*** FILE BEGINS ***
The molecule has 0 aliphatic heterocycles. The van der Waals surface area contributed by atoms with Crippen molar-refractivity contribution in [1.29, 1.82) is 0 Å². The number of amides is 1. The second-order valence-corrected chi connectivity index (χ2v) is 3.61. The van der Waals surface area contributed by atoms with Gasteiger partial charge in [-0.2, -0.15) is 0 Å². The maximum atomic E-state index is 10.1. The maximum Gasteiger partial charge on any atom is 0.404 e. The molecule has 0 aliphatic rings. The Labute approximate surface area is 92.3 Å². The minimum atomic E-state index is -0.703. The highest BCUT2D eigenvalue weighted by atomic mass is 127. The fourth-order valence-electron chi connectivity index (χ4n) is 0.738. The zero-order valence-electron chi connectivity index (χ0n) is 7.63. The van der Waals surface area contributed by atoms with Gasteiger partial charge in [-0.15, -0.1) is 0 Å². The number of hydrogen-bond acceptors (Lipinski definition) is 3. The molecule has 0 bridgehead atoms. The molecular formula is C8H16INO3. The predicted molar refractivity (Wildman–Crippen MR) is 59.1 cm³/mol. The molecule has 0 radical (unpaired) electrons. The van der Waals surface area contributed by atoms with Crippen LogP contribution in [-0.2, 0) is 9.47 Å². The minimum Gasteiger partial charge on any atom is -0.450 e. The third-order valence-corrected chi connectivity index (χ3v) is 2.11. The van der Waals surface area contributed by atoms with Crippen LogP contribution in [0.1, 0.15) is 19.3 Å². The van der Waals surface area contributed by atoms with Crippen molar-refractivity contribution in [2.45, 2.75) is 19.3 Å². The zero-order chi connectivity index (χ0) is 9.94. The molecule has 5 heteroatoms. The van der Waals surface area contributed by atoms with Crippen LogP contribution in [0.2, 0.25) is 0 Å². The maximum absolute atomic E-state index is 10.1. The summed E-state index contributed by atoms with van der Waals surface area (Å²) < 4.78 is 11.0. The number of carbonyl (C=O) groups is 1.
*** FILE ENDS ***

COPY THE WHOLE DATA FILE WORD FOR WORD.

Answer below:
The molecule has 0 aliphatic heterocycles. The van der Waals surface area contributed by atoms with Crippen molar-refractivity contribution in [1.29, 1.82) is 0 Å². The number of amides is 1. The second-order valence-corrected chi connectivity index (χ2v) is 3.61. The van der Waals surface area contributed by atoms with Gasteiger partial charge in [-0.2, -0.15) is 0 Å². The maximum atomic E-state index is 10.1. The maximum Gasteiger partial charge on any atom is 0.404 e. The molecule has 0 aliphatic rings. The Labute approximate surface area is 92.3 Å². The minimum atomic E-state index is -0.703. The highest BCUT2D eigenvalue weighted by atomic mass is 127. The fourth-order valence-electron chi connectivity index (χ4n) is 0.738. The zero-order valence-electron chi connectivity index (χ0n) is 7.63. The van der Waals surface area contributed by atoms with Gasteiger partial charge in [-0.15, -0.1) is 0 Å². The number of hydrogen-bond acceptors (Lipinski definition) is 3. The molecule has 0 bridgehead atoms. The molecular formula is C8H16INO3. The predicted molar refractivity (Wildman–Crippen MR) is 59.1 cm³/mol. The molecule has 0 radical (unpaired) electrons. The van der Waals surface area contributed by atoms with Crippen LogP contribution in [-0.2, 0) is 9.47 Å². The minimum Gasteiger partial charge on any atom is -0.450 e. The third-order valence-corrected chi connectivity index (χ3v) is 2.11. The van der Waals surface area contributed by atoms with Crippen LogP contribution in [0.1, 0.15) is 19.3 Å². The van der Waals surface area contributed by atoms with Crippen molar-refractivity contribution in [2.45, 2.75) is 19.3 Å². The zero-order chi connectivity index (χ0) is 9.94. The molecule has 5 heteroatoms. The van der Waals surface area contributed by atoms with Crippen LogP contribution in [0.2, 0.25) is 0 Å². The maximum absolute atomic E-state index is 10.1. The summed E-state index contributed by atoms with van der Waals surface area (Å²) < 4.78 is 11.0. The number of carbonyl (C=O) groups is 1.